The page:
If you know me at all I am very proud to be an Indigenous woman, specifically a Tsilhqot’in, Syilx, Kutunaxa and Dakehl woman. I am a reflection of the land and a product of my people, my ancestors, what they have endured has allowed me to be presenced here today. I’m going to share with you a part of my Tsilhqot’in story.
The Tsilhqot’in territory is gorgeous, awesome and generous. It is an extreme climate, I remember some winters being -40 and then the summers being 40+. When you drive in from town you can see that at some point a volcano erupted and spewed itself all over the land, volcanic rocks are everywhere. Tsilhqot’in are referred to as the River People, I like to think that goes for all rivers including the lava that must’ve flowed.
I spent a lot of my summers there especially throughout my childhood, my Grandpa would give us soup cans on a string to shake if we ran into a bear or a cougar. Did lots of berry picking and I remember hearing a story about my Grandma staring down a bull moose. We explored and explored. My Grandpa taught me how to do controlled grass burnings - which is as dope as it sounds. I’d help out with haying, cattle ranching. The Tsilhqot’in is where I first learned about what it meant to be Indigenous.
The land informs us how we live. We have to tie ropes around our waists to fish because the river is alive and ferocious. We have some of the last populations of wild horses, seeing them is like a dream. We also have some of the only sand dunes on the west coast and they are extraordinary.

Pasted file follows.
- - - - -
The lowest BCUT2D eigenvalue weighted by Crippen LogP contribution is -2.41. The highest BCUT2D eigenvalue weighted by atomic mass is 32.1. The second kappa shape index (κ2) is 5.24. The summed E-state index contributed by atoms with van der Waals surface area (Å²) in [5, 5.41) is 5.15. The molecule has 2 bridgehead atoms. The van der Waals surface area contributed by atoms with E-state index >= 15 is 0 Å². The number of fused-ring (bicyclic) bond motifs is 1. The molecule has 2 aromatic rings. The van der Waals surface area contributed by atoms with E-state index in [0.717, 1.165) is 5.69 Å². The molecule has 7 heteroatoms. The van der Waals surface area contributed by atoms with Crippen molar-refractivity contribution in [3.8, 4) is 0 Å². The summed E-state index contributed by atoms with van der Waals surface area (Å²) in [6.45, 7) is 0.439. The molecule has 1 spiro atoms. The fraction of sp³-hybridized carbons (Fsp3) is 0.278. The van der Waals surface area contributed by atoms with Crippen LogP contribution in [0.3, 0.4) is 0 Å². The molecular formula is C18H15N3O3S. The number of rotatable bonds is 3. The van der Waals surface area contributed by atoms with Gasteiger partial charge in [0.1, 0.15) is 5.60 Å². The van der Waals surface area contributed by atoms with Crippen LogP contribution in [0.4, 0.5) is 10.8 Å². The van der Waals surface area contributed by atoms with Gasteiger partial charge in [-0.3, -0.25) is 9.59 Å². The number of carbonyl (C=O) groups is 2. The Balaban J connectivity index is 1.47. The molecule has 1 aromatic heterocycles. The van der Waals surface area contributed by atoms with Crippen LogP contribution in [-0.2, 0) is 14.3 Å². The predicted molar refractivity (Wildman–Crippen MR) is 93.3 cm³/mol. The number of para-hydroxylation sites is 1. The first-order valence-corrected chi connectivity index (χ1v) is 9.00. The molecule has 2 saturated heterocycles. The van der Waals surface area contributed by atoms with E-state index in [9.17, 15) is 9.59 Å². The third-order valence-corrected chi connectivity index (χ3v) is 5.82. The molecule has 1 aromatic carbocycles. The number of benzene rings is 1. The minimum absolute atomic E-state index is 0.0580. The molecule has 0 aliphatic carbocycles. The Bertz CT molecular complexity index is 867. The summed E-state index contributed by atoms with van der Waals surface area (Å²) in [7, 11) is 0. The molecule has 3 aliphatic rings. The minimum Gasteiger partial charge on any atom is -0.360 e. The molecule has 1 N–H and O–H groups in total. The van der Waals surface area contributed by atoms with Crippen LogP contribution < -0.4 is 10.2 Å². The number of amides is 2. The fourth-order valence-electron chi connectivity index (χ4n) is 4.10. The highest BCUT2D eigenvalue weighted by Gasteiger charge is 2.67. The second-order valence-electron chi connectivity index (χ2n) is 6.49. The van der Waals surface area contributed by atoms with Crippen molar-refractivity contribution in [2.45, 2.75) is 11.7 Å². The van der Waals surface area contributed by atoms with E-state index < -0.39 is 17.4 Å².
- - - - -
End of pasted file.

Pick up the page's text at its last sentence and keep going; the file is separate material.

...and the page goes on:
And we have endured contact and the vile that it has brought.
1855 Settlers created biological weapons using blankets infected with smallpox killing approximately 5,000 Tsilhqot’ins.
On October 26 1864, our Chief Lhats'asʔin and five other Chiefs were murdered after we made a declaration of war against the settlers because they were starving our people and sexually assaulting our women.
The Chiefs were brought in under false pretences, shackled, tried, found guilty and sentenced to death by hanging. In 2014, the British Columbia’s government Premiere exonerated the Chiefs of any crimes and alluded to the intentional use of biological weapons.
As semi-nomadic people we hunted and fished over a large territory and the settlers have made us fight for this right. In 2014, the court case of the Tsilhqot’in vs the Province of BC, the Supreme Court unanimously gave my people the right to claim our land. We have to be consulted if you plan on coming into our territory and doing anything that might impact it. This ruling was precedent setting.
This past summer of 2017, we were called “the wildfire warriors” by the National Observer.
“We were the first First Nations community in Canada to say no to an evacuation order.” Chief Alphonse
In an article my cuzzin Trevor Mack worked on which you can find here, explains why we refused the evacuation order and how we protected our own community with over 400 trained firefighters. When we decided to protect our people and the land, the Royal Canadian Mounted Police threatened to take our children away via the Ministry of Children and Family development and our Chief had to remind them that their evacuation order doesn’t apply to reserve land if the Chief and Council don’t sign a resolution. The RCMP then apologized to the Tsilhqot’in for their behaviour and threats.
The Tsilhqot’in have rigorously protected our territory, our land, our people. We have got a reputation of being tough people and boy - we earned it.
One of my favourite, actually my favourite thing to do is to saddle up a horse and ride the mountains in the Tsilhqot’in. My Grandpa and my Uncle Vic would take me out for full days sometimes, coming home only because it was getting dark.
Being Tsilhqot’in is about the land, protecting it because it is us. I fight for my land and my people everyday, it is what being Tsilhqot’in means to me.
For the love of my people,
For more stories like this and about my work as a playwright and director and how it intersects with who I am, come to this event twm at The Cultch at 6pm in the Historic.